"You may find that out to your cost. He'll be likely to bring the police about your ears."
"Do you think so?" said the old man, in alarm.
"I think it more than probable."
"But he don't know the house," said Foley, in a tone of reassurance. "It was dark when he left here, and he will not be apt to find it again."
"Perhaps not, but lie will be likely to know you when he sees you again. I advise you to keep pretty close."
"I certainly shall," said the old man, evidently alarmed by this suggestion. "What a pity that such a bold lad shouldn't be in our business!"
"Perhaps you'll wish yourself out of it before long," muttered Peg.
As if in corroboration of her words, there was a sharp ring at the door-bell.
The old man, who was constitutionally timid, turned pale, and looked helplessly at his companion.
"What is it?" he asked, apprehensively.
"Go and see."
"I don't dare to."
"You're a coward," said Peg, contemptuously. "Then I'll go."
She went down stairs, followed by the old man. She threw open the street door, but even her courage was somewhat daunted by the sight of two police officers, accompanied by Jack.
"That's the man," said Jack, pointing out Foley, who tried to conceal himself behind Mrs. Hardwick's more ample proportions.
"I have a warrant for your arrest," said one of the officers, advancing to Foley.
"Gentlemen, spare me," he said, clasping his hands. "What have I done?"
"You are charged with uttering counterfeit coin.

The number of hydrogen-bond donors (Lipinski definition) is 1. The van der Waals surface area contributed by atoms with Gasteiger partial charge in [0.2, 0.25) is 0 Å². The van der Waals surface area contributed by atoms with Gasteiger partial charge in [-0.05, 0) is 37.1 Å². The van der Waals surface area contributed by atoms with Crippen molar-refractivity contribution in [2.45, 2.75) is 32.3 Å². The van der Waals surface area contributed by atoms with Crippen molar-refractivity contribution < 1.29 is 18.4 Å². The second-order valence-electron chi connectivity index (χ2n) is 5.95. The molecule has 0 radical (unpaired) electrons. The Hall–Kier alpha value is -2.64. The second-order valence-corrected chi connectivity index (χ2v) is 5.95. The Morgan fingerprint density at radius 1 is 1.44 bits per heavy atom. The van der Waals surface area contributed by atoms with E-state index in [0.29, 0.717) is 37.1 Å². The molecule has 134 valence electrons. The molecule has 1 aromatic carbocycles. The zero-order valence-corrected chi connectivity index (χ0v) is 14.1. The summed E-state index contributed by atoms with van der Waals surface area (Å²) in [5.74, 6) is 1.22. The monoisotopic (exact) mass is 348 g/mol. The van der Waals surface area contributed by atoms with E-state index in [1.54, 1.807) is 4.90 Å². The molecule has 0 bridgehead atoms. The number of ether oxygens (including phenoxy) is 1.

"I am innocent."
"If you are, that will come out on your trial."
"Shall I have to be tried?" he asked, piteously.
"Of course. If you are innocent, no harm will come to you."
Peg had been standing still, irresolute what to do. Determined upon a bold step, she made a movement to pass the officers.
"Stop!" said Jack. "I call upon you to arrest that woman. She is the Mrs. Hardwick against whom you have a warrant."
"What is all this for?" demanded Peg, haughtily. "What right have you to interfere with me?"
"That will be made known to you in due time. You are suspected of being implicated with this man."
"I suppose I must yield," said Peg, sulkily. "But perhaps you, young sir," turning to Jack, "may not be the gainer by it."
"Where is Ida?" asked Jack, anxiously.
"She is safe," said Peg, sententiously.
"You won't tell me where she is?"
"No. Why should I? I am indebted to you, I suppose, for this arrest. She shall be kept out of your way as long as it is in my power to do so."
Jack's countenance fell.
"At least you will tell me whether she is well?"
"I shall answer no questions whatever," said Mrs. Hardwick.
"Then I will find her," he said, gaining courage. "She is somewhere in the city, and sooner or later I shall find her."
Peg was not one to betray her feelings, but this arrest was a great disappointment to her. Apart from the consequences which might result from it, it would prevent her meeting with John Somerville, and obtaining from him the thousand dollars of which she had regarded herself certain. Yet even from her prison-cell she might hold over him in terrorem the threat of making known to Ida's mother the secret of her child's existence. All was not lost. She walked quietly to the carriage in waiting, while her companions, in an ecstasy of terror, seemed to have lost the power of locomotion, and had to be supported on either side.